- California Gov. Gavin Newsom signed the amended AB 1228 labor compromise into law Thursday, formally ending the political struggle between the restaurant industry and organized labor over the creation of a fast food wages and standards council.
- Under the law signed by Newsom, the minimum wage at fast food restaurants that are part of brands which have 60 or more units nationwide will rise to $20 an hour on April 1, 2024, and the council created by AB 1228 will have limited power to set the pace of wage increases until 2029.
- The signing of the law prevents the original fast food council law, AB 257, or the Fast Recovery Act, from going to a referendum. This ends the chance of California passing a joint-employer law in the near future and ensures Newsom will not turn a renewed Industrial Welfare Commission on the fast food industry.
Newsom’s administration likely pushed the restaurant industry and organized labor to the bargaining table with the threatened revival of the IWC. The Progressive-era commission gave the state broad authority to regulate pay and working conditions in high-poverty industries, which would have left the restaurant industry exposed to significant regulatory scrutiny even if AB 257 was defeated in November 2024.
“The IWC meant that there was a there was an apparatus that was in place that didn't need legislative approval, it could only be removed with an amendment to the Constitution,” Sean Kennedy, EVP of Public affairs for the National Restaurant Association, said.
“There are significant challenges created by this law that restaurants will have to navigate, but they will do it with stable and predictable regulation that they wouldn’t have had under the FAST Act or IWC,” Kennedy said in a statement. “It basically could do 90% of what the FAST Act could have done.”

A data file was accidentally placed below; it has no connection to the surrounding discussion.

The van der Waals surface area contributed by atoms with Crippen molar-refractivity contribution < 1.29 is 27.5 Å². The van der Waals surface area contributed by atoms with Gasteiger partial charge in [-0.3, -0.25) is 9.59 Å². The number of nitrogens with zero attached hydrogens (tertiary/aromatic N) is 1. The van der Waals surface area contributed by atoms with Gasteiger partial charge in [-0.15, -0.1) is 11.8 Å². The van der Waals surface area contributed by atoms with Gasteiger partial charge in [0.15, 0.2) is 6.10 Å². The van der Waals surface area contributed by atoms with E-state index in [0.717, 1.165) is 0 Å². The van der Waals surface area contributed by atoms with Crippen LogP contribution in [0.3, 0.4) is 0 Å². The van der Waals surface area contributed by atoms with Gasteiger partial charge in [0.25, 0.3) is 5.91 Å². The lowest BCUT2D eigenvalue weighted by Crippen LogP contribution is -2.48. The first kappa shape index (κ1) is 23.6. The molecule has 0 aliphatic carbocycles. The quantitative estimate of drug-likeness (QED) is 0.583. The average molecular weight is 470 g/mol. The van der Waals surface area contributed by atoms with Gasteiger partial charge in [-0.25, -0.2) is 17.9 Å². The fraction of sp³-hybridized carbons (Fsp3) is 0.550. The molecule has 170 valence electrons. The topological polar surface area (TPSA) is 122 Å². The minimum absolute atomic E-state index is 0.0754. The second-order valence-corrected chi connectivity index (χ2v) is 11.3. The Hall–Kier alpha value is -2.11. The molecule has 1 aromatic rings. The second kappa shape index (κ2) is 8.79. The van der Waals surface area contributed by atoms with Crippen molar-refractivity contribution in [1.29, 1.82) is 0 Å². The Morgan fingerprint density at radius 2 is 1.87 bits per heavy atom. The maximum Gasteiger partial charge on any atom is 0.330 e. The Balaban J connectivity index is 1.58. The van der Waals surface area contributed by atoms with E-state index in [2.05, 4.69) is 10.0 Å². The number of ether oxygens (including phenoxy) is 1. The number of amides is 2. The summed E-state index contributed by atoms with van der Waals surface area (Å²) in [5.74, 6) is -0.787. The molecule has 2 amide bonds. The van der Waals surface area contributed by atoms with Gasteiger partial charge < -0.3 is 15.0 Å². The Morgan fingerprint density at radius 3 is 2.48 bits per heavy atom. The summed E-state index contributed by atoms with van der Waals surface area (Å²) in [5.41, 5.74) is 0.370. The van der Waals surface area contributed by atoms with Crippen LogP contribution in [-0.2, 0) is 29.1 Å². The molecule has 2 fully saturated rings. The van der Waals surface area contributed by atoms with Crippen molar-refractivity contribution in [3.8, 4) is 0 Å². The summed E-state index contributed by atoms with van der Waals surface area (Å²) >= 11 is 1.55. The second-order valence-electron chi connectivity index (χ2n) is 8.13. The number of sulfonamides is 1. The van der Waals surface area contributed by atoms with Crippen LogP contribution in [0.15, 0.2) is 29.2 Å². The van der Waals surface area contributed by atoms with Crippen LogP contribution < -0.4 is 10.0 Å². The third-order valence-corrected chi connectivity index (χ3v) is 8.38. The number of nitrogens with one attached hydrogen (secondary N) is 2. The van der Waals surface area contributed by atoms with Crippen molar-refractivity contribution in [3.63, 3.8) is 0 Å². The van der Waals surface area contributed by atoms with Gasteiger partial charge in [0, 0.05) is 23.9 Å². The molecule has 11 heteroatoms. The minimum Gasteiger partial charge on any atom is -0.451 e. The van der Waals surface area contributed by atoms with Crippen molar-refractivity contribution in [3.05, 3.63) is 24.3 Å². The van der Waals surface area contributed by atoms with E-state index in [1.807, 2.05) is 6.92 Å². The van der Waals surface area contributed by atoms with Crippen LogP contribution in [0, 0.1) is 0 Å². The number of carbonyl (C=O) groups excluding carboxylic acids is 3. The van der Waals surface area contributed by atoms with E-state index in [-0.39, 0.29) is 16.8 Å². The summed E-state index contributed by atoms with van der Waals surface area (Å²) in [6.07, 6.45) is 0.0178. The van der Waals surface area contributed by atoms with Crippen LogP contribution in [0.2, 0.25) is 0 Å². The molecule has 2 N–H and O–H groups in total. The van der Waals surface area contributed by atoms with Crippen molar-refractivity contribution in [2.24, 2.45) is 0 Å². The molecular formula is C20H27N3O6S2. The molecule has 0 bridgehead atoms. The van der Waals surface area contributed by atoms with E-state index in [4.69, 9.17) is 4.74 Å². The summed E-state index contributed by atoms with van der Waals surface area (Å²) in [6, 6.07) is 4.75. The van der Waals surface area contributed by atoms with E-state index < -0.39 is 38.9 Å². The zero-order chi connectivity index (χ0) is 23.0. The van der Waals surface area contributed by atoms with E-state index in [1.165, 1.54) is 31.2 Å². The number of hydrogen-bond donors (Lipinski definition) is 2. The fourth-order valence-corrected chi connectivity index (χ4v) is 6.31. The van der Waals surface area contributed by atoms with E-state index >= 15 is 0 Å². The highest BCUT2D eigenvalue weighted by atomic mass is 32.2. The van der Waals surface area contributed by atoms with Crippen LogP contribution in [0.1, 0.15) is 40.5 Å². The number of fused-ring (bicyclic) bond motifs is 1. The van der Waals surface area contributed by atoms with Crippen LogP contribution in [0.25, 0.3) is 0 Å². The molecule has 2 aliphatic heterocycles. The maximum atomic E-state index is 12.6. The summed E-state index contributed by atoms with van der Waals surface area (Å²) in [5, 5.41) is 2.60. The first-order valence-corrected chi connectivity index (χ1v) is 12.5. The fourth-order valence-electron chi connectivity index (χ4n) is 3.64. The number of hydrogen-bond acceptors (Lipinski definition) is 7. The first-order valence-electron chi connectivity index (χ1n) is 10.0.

The deal replaced the proposed AB 257 council, which was a regulatory body with wider latitude to set rules impacting industrial conditions, with a weakened advisory council, Kennedy said.
“Under this legislative agreement, there are lots of issues that [the council] can examine, And they can make recommendations to government bodies, but they don’t have the force of law,” Kennedy said.
Matt Haller, CEO of the International Franchise Association, said the deal “preserves the franchise business model in the state.”
Service Employees International Union President Mary Kay Henry also praised the governor’s signature and said the deal followed “a decade of strikes, organizing and militant action in the streets.”
SEIU characterized the deal as historic, and set in the context of renewed labor militancy across industries. The past nine months has been major for confrontation between organized labor and major employers.
Following the victories of dissident factions in internal election in the Teamsters and United Auto Workers, both unions prepared to strike at major employers. The Teamsters ultimately agreed to a contract with UPS, averting a strike in late August. The UAW is still on strike at Ford, General Motors and Stellantis. UNITE HERE, a service workers union in restaurants and hotels, struck in Los Angeles earlier this year and members recently authorized a potential citywide strike in Las Vegas’ hospitality industry. The Screen Actors Guild and Writers Guild of America both struck against the Alliance of Motion Picture and Television Producers, with WGA reaching a tentative deal after 146 days and SAG due to resume negotiations next week.